Why Facebook wants more Android developer friends

Devs comment on the importance of Facebook integration

There are plenty of consumers who "like" Facebook (NASDAQ:FB) apps that run on their Android devices, but the social networking giant is working harder than ever to ensure developers love integrating with its platform.

The company recently unveiled a revamped Android SDK as well as a new Android Dev Center with additional tools and resources for building social apps. Backwards compatible with the previous version, the beta of Facebook Android SDK 3.0 includes a number of pre-built app fragments to speed the development process for creating apps. Login controls, for example, are designed to make it easier to manage identity and related permissions inside the app, while Friend Picker allows app users to tag their Facebook friends or find others who have installed it.

Android SDK 3.0 beta comes not long after Facebook offered an iOS SDK and is a sign of Facebook's intentions to create a more supportive environment for developers of all kinds. Although Facebook did not respond by press time to requests from FierceDeveloper, CEO Mark Zuckerberg discussed the company's mobile strategy during the Q&A portion of the company's third-quarter earnings call with investors last week.

Facebook Android SDK 3.0 Beta Highlights:
Session management made simple: Developers will be able to automate support for low memory through an optional Activity base class. "The modular design handles details you don't care about while giving you more control when you need it," Facebook said in a blog post.
Measure each install: Facebook's mobile ads product will allow developers to capture clicks that come from their online marketing efforts.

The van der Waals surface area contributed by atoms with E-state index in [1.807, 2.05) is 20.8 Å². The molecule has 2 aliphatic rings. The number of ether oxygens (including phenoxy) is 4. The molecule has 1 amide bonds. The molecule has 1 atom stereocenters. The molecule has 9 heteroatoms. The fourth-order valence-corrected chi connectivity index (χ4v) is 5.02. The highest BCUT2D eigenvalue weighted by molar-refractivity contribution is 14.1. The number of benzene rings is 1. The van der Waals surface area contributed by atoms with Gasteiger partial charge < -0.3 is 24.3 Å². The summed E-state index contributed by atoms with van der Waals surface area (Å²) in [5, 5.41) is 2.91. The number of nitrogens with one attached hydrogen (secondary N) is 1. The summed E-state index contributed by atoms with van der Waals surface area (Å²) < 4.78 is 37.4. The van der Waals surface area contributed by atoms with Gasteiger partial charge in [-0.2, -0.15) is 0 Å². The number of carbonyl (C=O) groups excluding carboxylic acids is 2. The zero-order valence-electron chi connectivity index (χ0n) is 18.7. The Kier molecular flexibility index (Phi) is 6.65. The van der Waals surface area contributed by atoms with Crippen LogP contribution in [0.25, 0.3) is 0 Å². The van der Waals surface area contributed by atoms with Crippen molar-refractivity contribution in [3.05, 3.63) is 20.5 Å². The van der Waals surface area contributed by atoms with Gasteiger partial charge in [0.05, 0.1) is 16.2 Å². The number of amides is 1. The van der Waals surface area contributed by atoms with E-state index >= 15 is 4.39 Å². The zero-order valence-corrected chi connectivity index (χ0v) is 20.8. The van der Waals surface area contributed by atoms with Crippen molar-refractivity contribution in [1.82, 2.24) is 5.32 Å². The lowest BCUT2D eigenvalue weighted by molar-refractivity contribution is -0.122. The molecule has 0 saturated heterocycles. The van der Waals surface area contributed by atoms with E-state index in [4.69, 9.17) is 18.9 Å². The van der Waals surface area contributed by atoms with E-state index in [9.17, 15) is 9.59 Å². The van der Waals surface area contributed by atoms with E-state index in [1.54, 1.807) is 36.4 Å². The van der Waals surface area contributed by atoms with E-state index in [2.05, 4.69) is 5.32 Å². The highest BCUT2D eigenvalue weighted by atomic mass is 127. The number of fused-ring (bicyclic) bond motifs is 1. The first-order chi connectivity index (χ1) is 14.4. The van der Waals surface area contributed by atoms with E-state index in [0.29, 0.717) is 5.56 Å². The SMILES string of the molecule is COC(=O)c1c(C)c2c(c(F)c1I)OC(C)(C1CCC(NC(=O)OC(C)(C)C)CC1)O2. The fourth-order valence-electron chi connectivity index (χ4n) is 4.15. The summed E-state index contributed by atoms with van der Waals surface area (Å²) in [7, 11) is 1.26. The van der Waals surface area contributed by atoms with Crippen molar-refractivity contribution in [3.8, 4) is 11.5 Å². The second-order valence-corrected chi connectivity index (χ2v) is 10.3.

Right back at you: Developers will enjoy quicker response to parallel API times by batching SDK requests for Facebook API calls, the company said. JSON data related to Facebook will also be more easily managed, which should mean more simple reading and writing to Facebook and fewer coding errors, the company said.

"What I see on mobile is, I don't think that developers are going to be building apps that are literally inside the Facebook app, but what we do see is a lot of success in getting developers to connect their apps to Facebook," Zuckerberg said. "We don't directly compete with iOS or Android to be a platform for developers as an environment for building apps. We think that we can basically build an environment, or build this information platform, that goes across iOS and Android and mobile Web and every other mobile platform that's out there, where every developer who's building anything on anything can use Facebook, and we think that puts us in a really strong position."

So far, response from the Android community to Facebook's new resources seems to be positive. By providing native UI controls not found in other SDKs such as the PHP SDK or Javascript SDK, Facebook is making sure nothing will slow developers down when building native Android apps, said Todd Chafee, president of London-based social media firm